The rise and thousands of falls of Auckland’s Lime scooters

This now-familiar site is a thing of the past: for safety reasons and I think sheer corporate arrogance, Lime has been banished from Auckland’s streets. We have three or four other scooter choices now.

Lime was first to market, and what a market it is… the dratted things are everywhere. Still kinda fun to ride, but I haven’t made my peace with how it’s all supposed to work on already dangerous streets and crowded footpaths.

Black Friday

People lined up for Black Friday deals last week outside a store that sells caps and jerseys from US teams.

People have all heard about Thanksgiving here but nobody really knows about the details of going shopping on Friday. Nonetheless Black Friday has become firmly established, which is just wrong.

Down the garden path

We bought this archway so the jasmine would have a place to grow. It’s already blown over once in a windstorm this week, but once we get it weighted down a bit better it will be great.

No. No. No.

I’ve never owned a classic car, or even a project car other my largely unsuccessful time with an old VW bus. And for all sorts of really important and valid reasons, it’s almost certain I never will.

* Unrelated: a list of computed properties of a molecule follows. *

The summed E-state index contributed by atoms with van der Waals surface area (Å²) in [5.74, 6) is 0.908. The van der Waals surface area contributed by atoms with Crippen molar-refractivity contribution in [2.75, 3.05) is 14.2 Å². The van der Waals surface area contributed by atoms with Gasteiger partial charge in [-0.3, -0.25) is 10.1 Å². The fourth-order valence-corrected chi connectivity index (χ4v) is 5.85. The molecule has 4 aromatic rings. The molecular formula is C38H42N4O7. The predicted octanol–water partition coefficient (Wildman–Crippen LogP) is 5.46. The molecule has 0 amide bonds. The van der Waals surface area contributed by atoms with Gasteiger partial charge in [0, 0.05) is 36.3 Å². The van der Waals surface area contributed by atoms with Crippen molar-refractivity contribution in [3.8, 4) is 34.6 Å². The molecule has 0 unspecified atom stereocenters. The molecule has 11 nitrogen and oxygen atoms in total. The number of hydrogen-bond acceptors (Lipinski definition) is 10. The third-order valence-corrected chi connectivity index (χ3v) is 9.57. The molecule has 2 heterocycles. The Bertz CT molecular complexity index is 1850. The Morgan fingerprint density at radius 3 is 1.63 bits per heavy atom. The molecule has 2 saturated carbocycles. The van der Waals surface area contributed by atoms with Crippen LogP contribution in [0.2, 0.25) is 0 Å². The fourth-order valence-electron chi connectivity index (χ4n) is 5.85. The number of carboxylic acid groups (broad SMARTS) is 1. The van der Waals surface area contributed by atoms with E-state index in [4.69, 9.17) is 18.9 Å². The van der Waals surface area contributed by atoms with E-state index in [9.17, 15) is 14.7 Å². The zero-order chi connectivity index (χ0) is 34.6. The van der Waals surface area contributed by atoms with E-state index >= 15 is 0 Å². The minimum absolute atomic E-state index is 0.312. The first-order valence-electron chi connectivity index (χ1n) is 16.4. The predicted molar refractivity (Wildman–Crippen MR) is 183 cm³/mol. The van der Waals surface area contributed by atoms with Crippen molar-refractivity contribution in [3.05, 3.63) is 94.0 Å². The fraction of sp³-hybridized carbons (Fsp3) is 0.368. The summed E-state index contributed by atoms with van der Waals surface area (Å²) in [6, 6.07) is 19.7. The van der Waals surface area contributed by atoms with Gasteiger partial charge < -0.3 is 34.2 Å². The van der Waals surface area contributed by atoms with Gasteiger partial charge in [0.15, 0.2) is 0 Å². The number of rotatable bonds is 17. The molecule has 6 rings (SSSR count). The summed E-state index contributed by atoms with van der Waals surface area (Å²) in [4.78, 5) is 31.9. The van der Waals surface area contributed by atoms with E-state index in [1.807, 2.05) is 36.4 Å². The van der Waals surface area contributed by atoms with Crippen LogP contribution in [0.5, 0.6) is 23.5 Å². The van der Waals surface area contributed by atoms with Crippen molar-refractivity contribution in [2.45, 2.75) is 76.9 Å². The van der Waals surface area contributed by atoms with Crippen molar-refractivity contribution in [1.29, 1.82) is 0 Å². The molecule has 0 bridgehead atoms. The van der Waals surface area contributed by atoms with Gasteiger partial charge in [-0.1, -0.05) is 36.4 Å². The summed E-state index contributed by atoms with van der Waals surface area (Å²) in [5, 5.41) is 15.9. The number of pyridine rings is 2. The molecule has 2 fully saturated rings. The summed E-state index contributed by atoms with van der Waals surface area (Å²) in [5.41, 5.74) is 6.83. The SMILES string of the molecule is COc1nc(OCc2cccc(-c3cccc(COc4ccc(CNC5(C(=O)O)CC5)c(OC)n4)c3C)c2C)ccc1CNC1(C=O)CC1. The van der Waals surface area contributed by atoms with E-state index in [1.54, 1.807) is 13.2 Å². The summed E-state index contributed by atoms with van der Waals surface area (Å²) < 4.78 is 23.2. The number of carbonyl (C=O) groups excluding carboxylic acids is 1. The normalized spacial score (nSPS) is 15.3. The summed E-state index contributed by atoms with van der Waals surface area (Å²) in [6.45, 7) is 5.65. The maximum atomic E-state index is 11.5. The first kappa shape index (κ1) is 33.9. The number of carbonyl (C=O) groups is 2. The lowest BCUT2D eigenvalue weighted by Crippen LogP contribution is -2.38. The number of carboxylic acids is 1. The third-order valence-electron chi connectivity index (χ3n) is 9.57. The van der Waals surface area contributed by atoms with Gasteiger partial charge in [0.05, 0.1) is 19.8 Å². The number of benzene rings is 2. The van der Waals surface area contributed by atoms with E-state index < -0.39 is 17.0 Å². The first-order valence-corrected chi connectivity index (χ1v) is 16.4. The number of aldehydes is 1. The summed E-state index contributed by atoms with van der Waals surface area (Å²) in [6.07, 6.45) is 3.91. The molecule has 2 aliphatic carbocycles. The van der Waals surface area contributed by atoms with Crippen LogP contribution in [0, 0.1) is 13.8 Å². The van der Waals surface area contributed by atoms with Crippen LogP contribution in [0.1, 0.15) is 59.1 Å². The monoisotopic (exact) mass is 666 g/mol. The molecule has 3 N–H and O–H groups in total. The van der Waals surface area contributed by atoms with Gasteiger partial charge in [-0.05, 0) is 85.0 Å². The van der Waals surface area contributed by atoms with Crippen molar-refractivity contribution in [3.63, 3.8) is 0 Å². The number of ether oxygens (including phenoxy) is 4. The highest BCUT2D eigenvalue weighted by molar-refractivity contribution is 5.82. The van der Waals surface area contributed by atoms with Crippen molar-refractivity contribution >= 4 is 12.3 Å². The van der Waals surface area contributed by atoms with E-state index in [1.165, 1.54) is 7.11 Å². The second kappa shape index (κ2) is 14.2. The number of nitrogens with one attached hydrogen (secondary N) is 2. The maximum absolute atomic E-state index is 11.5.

But that does not stop the persistent flutter of excitement that walking by this driveway has evoked in me these past few days.

Walkin’ it

We went on a couple of nice walks this weekend.

On Saturday we hiked up Mt St John, which is a lovely hill / park nearby.

The next day we wandered down to the waterfront and climbed this massive staircase that was just rebuilt after a landslip. That is Lee’s “They better serve wine in this treehouse.” face.

But we made it!

Arts and Crafts

Lee has been doing a bunch of artsy projects lately. Here’s the newest. She took this hall table we picked up online, painted it, then applied the two old prints, found somewhat damaged at an op shop, using trusty Mod Podge.

The prints themselves are interesting in their own right. The top one is a picture of the famous Pink and White Terraces, New Zealand’s most famous attraction in the late 19th century… until they were destroyed and/or submerged in 1889 by the eruption of Mt. Tarawera. It was painted by John Barr Clark Hoyte, who was a prolific artist and is much collected these days. We just learned about the Terraces recently after Lee stopped to chat with a utility box artist doing a more surreal interpretation of them…

On the lower level is a picture of Mt. Tongariro by Charles Decimus Barraud. He was “an enthusiastic amateur ” according to the biographer. Peter Jackson made good use of Tongariro in the Lord of the Rings movies.


I spent much of last week at a conference in Hamilton, about 2hrs southeast of Auckland. I gave my talk on the first day, and other people were responsible for the exhibit booth, both of which lowered my stress level for the rest of the trip.